Til bevillingsoversigt

The cerebellar clock: predicting the present

Carlsbergfondets postdoc-stipendier i Danmark


My project is about how it comes about that humans are so adapt at predicting what is going to happen next and when it is going to happen? Being at a music concert, say, why and how do you know when the next beat of the drum is going to happen, and how are you able to time your clapping exactly with that beat? The common-sense answer tells us that it is due to the regularity of the drum beats leading up to the expected beat, but this just begs the question: how do we recognize it as a regularity at all? In this proposal, I venture the notion that the cerebellum functions as an internal clock for recognizing such regularities and keeping behaviour up to date with the environment.


The functions of the cerebellum are understudied even though evidence is amounting that the cerebellum is widely involved in cognition. Especially its timing aspects have been understudied since most earlier studies have relied on slow imaging modalities such as functional magnetic resonance imaging (fMRI). Learning if and how the cerebellum works as an internal clock monitoring the environment is important both from the perspective of basic science, but also from that of clinical science. Many movement disorders may be related to wrongful prediction of the environment, and present-day neuroscience is permeated by theories about how sensation and prediction may be two sides of the same coin. The results from this project are likely to inform both strands of science, basic and clinical.


The research will be conducted by testing healthy participants in the MEG (magnetoencephalography). Using this tool, I can study the timing aspect very precisely, since MEG measures and tracks changes in brain activity up to more than 5,000 times per second. I will furthermore collaborate with Professor Hämäläinen from Harvard University applying his cutting-edge methods on how to find activity in the cerebellum using MEG. Firstly, I will be using the highly detailed model of the cerebellum he and his group has created. It is based on ultra-high resolution ex vivo data, which allows for more precise source localization. Secondly, I will make use of a technique devised by Prof. Hämäläinen's group that suppresses cortical activity, thus leaving activity originating from the cerebellum.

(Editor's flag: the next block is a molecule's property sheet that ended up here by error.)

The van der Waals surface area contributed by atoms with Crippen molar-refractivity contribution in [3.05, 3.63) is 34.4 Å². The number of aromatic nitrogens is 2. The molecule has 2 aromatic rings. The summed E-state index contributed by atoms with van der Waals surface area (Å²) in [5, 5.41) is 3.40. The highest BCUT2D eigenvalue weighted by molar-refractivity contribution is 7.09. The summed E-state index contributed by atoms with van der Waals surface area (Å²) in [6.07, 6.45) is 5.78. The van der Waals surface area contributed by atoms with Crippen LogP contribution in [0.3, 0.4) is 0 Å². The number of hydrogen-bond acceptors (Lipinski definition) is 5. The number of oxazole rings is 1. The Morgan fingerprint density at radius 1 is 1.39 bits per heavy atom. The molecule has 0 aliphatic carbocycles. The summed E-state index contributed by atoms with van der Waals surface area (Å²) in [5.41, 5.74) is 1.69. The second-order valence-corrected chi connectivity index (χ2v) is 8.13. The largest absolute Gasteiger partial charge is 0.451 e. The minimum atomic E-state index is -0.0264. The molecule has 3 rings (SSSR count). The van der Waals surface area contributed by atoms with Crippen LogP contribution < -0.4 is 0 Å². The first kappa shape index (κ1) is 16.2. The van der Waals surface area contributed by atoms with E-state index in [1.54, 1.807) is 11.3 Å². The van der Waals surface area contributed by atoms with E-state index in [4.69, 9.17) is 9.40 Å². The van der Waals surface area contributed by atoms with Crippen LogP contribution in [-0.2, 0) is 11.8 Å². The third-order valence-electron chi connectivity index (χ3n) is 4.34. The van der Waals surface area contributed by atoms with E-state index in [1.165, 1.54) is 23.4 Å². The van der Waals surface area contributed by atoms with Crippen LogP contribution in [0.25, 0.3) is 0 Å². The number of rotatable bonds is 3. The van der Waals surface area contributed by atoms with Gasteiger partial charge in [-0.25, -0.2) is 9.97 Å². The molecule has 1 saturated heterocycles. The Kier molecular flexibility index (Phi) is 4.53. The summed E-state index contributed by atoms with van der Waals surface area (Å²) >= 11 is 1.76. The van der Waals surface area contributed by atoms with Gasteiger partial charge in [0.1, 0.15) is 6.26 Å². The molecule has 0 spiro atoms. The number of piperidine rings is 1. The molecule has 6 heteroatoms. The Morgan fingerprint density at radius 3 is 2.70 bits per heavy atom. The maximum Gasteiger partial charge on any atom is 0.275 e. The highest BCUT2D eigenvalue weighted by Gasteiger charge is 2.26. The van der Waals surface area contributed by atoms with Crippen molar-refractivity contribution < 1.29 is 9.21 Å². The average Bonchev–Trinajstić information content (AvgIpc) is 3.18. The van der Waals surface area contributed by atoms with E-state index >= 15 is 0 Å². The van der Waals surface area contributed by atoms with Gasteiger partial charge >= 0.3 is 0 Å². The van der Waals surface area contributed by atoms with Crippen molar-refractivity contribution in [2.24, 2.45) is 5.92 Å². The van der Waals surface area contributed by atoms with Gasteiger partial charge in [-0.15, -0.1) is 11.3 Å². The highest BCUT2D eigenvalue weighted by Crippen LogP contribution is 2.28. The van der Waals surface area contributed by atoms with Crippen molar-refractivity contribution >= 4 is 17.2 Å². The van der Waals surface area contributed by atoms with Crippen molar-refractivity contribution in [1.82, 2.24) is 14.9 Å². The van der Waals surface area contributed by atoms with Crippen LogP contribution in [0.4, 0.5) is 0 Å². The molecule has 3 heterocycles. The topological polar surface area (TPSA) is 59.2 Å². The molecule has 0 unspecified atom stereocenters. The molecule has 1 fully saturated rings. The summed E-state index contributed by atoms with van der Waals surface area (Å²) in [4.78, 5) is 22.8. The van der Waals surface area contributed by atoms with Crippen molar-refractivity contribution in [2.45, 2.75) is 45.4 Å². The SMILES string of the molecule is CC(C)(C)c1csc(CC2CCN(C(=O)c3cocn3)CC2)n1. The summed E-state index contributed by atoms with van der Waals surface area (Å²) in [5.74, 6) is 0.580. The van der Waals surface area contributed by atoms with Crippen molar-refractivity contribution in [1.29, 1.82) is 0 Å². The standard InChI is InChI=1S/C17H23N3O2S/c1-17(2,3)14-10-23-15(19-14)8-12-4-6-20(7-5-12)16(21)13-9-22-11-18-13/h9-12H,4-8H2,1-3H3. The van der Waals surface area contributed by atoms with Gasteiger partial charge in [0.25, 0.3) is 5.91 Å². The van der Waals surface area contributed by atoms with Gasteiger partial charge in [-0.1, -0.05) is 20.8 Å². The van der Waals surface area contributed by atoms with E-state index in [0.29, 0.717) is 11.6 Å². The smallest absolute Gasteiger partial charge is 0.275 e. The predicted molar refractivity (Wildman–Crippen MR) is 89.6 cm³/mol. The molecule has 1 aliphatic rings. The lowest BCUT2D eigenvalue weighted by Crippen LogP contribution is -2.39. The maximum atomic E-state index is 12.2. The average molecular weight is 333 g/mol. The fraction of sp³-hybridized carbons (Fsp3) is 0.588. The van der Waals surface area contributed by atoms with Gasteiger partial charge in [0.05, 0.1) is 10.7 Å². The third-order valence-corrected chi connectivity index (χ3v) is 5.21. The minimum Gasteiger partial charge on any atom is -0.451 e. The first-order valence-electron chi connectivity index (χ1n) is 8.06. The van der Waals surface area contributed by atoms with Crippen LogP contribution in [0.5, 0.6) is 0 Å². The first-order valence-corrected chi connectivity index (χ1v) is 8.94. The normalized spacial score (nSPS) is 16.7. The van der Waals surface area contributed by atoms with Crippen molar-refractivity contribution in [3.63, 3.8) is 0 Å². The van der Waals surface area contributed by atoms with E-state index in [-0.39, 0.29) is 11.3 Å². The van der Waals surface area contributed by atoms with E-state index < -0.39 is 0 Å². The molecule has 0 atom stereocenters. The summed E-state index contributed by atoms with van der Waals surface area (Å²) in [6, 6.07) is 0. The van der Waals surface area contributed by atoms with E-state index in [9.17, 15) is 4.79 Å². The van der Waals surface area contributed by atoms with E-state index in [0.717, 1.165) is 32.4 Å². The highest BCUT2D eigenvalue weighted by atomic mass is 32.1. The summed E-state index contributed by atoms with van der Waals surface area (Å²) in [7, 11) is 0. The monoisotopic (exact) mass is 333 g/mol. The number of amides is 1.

My collaboration with Professor Matti Hämäläinen from Harvard University will not only allow me to accurately determine cerebellar expectations, long thought out of reach for MEG, but will also bring cutting-edge methods and knowledge to Danish neuroscience. This project may thus redefine the MEG field by demonstrating the viability of the cerebellum as a target for MEG, opening up new fields of study for both healthy and patient populations. It may also produce new knowledge for patients suffering from Cerebellar Degeneration, but also patients suffering from Parkinson's Disease, where cerebellum is important but overlooked, and Essential Tremor may benefit in the future from these studies since the tremor of these patients occurs at a rhythm that MEG is especially suited for picking up.